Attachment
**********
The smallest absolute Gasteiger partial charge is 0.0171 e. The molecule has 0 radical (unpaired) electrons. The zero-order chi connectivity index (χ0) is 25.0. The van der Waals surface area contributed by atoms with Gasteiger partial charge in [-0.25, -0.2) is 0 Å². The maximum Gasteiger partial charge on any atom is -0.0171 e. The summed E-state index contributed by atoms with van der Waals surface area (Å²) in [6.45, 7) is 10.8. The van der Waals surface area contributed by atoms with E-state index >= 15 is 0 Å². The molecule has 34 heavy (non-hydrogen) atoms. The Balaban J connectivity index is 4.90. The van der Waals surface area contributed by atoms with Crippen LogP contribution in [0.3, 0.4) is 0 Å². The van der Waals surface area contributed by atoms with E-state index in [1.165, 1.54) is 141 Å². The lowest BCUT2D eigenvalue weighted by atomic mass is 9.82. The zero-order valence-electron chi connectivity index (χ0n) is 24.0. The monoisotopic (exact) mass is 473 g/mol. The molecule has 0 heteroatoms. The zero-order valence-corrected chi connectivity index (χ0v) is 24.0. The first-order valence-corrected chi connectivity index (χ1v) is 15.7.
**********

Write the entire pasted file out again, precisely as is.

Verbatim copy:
The smallest absolute Gasteiger partial charge is 0.0171 e. The molecule has 0 radical (unpaired) electrons. The zero-order chi connectivity index (χ0) is 25.0. The van der Waals surface area contributed by atoms with Gasteiger partial charge in [-0.25, -0.2) is 0 Å². The maximum Gasteiger partial charge on any atom is -0.0171 e. The summed E-state index contributed by atoms with van der Waals surface area (Å²) in [6.45, 7) is 10.8. The van der Waals surface area contributed by atoms with E-state index >= 15 is 0 Å². The molecule has 34 heavy (non-hydrogen) atoms. The Balaban J connectivity index is 4.90. The van der Waals surface area contributed by atoms with Crippen LogP contribution in [0.3, 0.4) is 0 Å². The van der Waals surface area contributed by atoms with E-state index in [1.165, 1.54) is 141 Å². The lowest BCUT2D eigenvalue weighted by atomic mass is 9.82. The zero-order valence-electron chi connectivity index (χ0n) is 24.0. The monoisotopic (exact) mass is 473 g/mol. The molecule has 0 heteroatoms. The zero-order valence-corrected chi connectivity index (χ0v) is 24.0. The first-order valence-corrected chi connectivity index (χ1v) is 15.7.